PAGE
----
Just Transitions

Studio lead: Howard Evans

The world is embarking on an unprecedented transition. To deliver on the global commitments enshrined in the Paris Agreement, the UK must achieve zero carbon emissions by the mid-2030s. Such a change will require the radical adaptation of both our energy system and the way we engage with energy as a society. Energy transitions have always been shaped by social, political and economic structures, and the transition ahead of us is as much a cultural transition as a physical one. 

As a studio will explore how the move from an extractive to a regenerative economy can be delivered in a way that ensures the benefits of climate action are shared widely and the costs do not unfairly burden those least able to pay, or whose livelihoods such as those working in the polluting industries that are at risk as the economy shifts and changes.

Following the discovery of oil reserves in the North Sea during the mid 20th Century Aberdeen developed rapidly into the centre of Europe’s petroleum industry bringing with it significant wealth and investment. Today the region is facing up to life after oil.  Its location, infrastructure and legacy of knowledge and skills in the energy sector mean the area is well placed to reposition itself as the Energy Capital of Europe.

Taking Aberdeen and the stretch of coastline up to Peterhead as our territory of focus the studio will explore and develop projects that place social and ecological justice at the heart of a just transition to a decarbonised future. 

Landscape + Urbanism

Studio lead: Howard Evans

25.8 Million Hectares of tree cover were lost in 2020 through a combination of deforestation and forest fires.  There has been a 10% decrease in tree cover since 2000, equivalent to 165GT of CO2 emissions. Deforestation has now returned to pre-pandemic levels, making it the highest rate of loss of tree coverage since records began. The UK, at 13%, has one of the lowest percentages of national tree coverage in Europe .  

Set alongside this landscape context is the urgent need to reduce the carbon footprint of the construction industry.  The use of timber in construction is seen as a key strategy to reaching carbon zero.  Mass adoption of timber construction in the UK faces a myriad of challenges, from the sourcing of most UK construction timber from global sources to the fear of fire, driven by changes in culture following high profile disasters such as Grenfell.

The studio will explore the cultural and historical legacy of our relationship with timber construction.  We will be exploring the woodland network of the National Forest, an area of open woodland in the centre of the UK, stretching from Burton on Trent to Nottingham and Leicester.  We will explore the impact of climate change and the challenge of planting sufficient trees.  We will challenge the orthodoxy that timber construction is the only way to reach zero carbon.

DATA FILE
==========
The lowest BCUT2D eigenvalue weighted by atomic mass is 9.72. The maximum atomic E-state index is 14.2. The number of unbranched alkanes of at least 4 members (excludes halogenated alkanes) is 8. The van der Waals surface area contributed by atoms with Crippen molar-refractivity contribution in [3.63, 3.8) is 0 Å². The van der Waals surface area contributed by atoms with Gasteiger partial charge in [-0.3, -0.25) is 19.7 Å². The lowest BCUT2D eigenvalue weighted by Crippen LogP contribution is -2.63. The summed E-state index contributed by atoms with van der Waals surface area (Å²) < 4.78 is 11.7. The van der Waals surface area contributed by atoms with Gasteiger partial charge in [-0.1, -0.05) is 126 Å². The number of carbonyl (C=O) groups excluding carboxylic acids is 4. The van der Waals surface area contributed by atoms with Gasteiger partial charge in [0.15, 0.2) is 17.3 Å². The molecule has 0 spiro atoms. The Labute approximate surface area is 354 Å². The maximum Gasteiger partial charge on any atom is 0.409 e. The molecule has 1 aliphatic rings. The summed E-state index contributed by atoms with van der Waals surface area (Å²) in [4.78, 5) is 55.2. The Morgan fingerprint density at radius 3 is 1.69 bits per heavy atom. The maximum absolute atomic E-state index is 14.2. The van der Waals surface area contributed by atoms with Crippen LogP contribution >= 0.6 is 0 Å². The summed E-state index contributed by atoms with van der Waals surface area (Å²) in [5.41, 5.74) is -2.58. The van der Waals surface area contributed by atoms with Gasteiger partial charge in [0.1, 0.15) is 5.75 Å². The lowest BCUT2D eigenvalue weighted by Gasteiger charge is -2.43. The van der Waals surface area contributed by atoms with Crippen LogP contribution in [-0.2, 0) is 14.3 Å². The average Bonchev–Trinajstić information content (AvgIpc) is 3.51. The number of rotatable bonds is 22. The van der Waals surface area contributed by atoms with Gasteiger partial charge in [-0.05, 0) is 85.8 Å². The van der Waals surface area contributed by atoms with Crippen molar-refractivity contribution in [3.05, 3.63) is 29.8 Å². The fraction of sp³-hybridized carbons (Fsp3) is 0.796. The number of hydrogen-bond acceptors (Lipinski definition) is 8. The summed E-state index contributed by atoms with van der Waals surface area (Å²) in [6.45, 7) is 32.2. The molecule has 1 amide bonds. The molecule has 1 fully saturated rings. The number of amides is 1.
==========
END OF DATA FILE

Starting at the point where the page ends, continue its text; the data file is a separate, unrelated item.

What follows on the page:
The resultant projects will create briefs that will be wide ranging but may have a focus on the development of operative communities and how they in turn develop support networks for health and wellbeing, learning, working and living.

(re)-Activist Architecture

Divided Cities 

Studio lead: Simon Baker

Britain leaving the European Union is one of the most seismic political events in the last decade. It marked the first time any nation had decided to leave the European alliance. Nationhood and autonomy are issues that transcend the United Kingdom. Many areas of Europe have strong secessionist and Pro-independence movements wanting to redraw political borders of control and autonomy. There are over two hundred and eighty active separatist movements.

This year the studio will be based on the Isle of Man. 

The Isle of Man is one of the British Isles, located in the Irish Sea off the northwest coast of England. The island lies roughly equidistant between England, Ireland, Scotland, and Wales. It is not part of the United Kingdom however it is a crown possession under the supervision of the British Home Office, where The United Kingdom Government is responsible for the defence and international relations of the Island. 

The studio will adopt the scenario that the Isle of Man, revokes British crown dependency and successfully secures national independence as a sovereign state, based on a republican form of government with the aim to further and safeguard the interests of Man and to protect the individual and collective rights of its people.
Students will explore this new speculative future, to actively and aggressively tackle real issues of population decline, migration, reduced birth rates, as well education, trade, employment and energy security.
We will investigate and project possibilities that could emerge from the islands unique position on Brexit’s new customs boarder defining new global relationships by returning to a historic position of free trade and “smuggling”. 

Our position will be informed by key texts; 

Keller Easterling; extrastatecraft…..the free zone phenomena - incentivised urbanism; headquartering and sheltering for global power players as well as; Alastair Bonnett; off the map – ferrel places and what they tell us about the world.